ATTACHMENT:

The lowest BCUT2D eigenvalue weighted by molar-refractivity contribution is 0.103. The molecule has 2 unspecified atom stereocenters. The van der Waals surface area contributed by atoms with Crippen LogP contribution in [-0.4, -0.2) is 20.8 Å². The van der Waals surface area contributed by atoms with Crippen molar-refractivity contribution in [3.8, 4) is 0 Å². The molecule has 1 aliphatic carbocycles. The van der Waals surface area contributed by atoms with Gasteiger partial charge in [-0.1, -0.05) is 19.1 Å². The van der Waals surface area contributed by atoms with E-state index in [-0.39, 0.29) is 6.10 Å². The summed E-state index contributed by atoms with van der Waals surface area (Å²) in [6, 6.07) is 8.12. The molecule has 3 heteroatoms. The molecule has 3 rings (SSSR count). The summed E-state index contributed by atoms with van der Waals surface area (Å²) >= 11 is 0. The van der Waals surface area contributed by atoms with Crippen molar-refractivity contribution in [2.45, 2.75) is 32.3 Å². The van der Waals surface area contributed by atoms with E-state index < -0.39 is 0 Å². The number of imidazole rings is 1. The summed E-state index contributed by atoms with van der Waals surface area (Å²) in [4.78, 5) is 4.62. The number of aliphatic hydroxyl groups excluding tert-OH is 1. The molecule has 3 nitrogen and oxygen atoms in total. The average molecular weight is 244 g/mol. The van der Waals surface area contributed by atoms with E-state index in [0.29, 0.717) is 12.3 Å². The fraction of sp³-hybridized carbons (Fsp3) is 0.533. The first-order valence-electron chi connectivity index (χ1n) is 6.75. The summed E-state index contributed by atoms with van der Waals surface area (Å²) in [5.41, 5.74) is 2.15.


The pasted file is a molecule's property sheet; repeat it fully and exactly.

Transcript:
The lowest BCUT2D eigenvalue weighted by molar-refractivity contribution is 0.103. The molecule has 2 unspecified atom stereocenters. The van der Waals surface area contributed by atoms with Crippen LogP contribution in [-0.4, -0.2) is 20.8 Å². The van der Waals surface area contributed by atoms with Crippen molar-refractivity contribution in [3.8, 4) is 0 Å². The molecule has 1 aliphatic carbocycles. The van der Waals surface area contributed by atoms with Gasteiger partial charge in [-0.1, -0.05) is 19.1 Å². The van der Waals surface area contributed by atoms with E-state index in [-0.39, 0.29) is 6.10 Å². The summed E-state index contributed by atoms with van der Waals surface area (Å²) in [6, 6.07) is 8.12. The molecule has 3 heteroatoms. The molecule has 3 rings (SSSR count). The summed E-state index contributed by atoms with van der Waals surface area (Å²) >= 11 is 0. The van der Waals surface area contributed by atoms with Crippen molar-refractivity contribution in [2.45, 2.75) is 32.3 Å². The van der Waals surface area contributed by atoms with E-state index < -0.39 is 0 Å². The number of imidazole rings is 1. The summed E-state index contributed by atoms with van der Waals surface area (Å²) in [4.78, 5) is 4.62. The number of aliphatic hydroxyl groups excluding tert-OH is 1. The molecule has 3 nitrogen and oxygen atoms in total. The average molecular weight is 244 g/mol. The van der Waals surface area contributed by atoms with E-state index in [0.29, 0.717) is 12.3 Å². The fraction of sp³-hybridized carbons (Fsp3) is 0.533. The first-order valence-electron chi connectivity index (χ1n) is 6.75. The summed E-state index contributed by atoms with van der Waals surface area (Å²) in [5.41, 5.74) is 2.15.